First Person: I Will Never Be in the 1%, and That's OK

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Apparently, it takes a bit of income to be a member of the illustrious "1%" in this country. I have read different numbers, but this article suggests that you can join the club if you made $370,000 in 2010. From my perspective, that is still a rather hefty salary that I do not plan on attaining in the future. Anything is possible in life, and I do not know where my career will progress in the future. However, I do not plan on ever being a member of the 1%.

Understanding the movement

I never really did completely understand the Occupy Movement. In general, I could understand that people were upset about unemployment and lack of financial equity in this country, but I am not sure what the 99% wanted in terms of an outcome. More jobs? Sure. More money? Yes, but conveyed how? In general, I felt bad for people that were out of work but I did not see how protests were going to compel companies to do more hiring.

Why the disdain?

Is the 1% really so bad? I do operate under the assumption that there are some greedy people in this country. In addition, I am sure that some members of the 1% may have gained their wealth through unscrupulous means. However, I also have to assume that there are high earners in this country who attained their wealth through hard work, ingenuity and perseverance. In other words, I do not see the 1% as the enemy of the 99%.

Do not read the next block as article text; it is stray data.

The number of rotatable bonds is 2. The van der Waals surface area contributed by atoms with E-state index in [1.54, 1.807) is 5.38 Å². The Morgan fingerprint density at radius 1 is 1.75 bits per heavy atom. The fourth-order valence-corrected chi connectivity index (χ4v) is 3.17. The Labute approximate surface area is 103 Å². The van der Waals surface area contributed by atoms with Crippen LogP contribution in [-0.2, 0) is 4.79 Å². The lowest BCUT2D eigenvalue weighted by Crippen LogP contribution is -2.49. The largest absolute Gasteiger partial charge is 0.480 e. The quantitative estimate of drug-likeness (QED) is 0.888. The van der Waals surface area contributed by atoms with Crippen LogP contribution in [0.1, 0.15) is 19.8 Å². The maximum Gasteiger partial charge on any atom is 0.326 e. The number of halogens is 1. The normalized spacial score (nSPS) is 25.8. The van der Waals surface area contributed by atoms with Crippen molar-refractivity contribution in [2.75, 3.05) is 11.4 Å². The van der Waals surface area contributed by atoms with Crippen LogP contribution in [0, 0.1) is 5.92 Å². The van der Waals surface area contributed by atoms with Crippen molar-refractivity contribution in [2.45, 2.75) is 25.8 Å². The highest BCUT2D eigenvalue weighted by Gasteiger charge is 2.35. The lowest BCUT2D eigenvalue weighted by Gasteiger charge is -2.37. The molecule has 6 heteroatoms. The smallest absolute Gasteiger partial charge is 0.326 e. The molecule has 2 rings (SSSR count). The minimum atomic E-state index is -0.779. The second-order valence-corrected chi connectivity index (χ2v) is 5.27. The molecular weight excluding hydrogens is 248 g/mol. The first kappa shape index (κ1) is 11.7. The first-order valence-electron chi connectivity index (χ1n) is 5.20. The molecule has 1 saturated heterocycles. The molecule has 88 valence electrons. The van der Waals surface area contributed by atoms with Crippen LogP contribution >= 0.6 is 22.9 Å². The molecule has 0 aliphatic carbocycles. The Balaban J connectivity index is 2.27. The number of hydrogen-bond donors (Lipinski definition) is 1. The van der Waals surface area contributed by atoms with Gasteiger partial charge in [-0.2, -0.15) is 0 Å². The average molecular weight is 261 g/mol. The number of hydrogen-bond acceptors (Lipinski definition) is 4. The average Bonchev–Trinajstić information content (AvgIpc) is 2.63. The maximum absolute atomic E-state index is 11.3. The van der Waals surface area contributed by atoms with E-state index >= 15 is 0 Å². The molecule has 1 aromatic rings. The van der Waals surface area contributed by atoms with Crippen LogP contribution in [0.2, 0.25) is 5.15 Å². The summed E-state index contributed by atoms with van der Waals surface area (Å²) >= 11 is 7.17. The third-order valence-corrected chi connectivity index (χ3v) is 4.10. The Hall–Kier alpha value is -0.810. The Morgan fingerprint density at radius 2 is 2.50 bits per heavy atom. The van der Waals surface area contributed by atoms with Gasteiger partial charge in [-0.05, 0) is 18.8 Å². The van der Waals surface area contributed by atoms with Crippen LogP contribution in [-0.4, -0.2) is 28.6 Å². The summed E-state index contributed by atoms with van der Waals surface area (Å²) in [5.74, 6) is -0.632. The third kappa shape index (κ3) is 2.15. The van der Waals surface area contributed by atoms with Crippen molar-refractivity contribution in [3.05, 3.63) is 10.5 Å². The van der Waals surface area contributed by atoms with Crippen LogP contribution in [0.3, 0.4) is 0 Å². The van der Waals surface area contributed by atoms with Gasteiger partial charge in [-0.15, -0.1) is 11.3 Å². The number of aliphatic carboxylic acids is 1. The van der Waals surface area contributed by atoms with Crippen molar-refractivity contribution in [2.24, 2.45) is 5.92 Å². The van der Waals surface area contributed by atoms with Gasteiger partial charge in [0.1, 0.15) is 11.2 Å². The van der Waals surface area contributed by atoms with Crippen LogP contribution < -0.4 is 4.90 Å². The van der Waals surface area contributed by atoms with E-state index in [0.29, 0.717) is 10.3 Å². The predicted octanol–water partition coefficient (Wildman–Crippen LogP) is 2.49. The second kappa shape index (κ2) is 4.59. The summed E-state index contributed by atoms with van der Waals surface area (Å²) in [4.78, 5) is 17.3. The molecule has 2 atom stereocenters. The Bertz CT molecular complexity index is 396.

Open to opportunities

Could my life change? Certainly. Perhaps in the future I will increase my earnings to the point where I join this exclusive club. As much as anything is possible, I suspect that I will never be a part of this elite group. My career path has been such that I have always worked in industries that are not built for huge earning potential. Do I regret my vocational decisions? Not at all. I enjoy my job a great deal.

Content with a lifestyle

Not everyone needs to join the 1%. Obviously I would like to make more money in my life. It would be nice to afford more things and enjoy some of life's experiences. However, I believe happiness in life is about finding a satisfying career and attaining a level of contentedness. The desire to earn more can be a fulfilling challenge, but it can also be a quest that is never satisfied.

I am fine with my position in the 99%.

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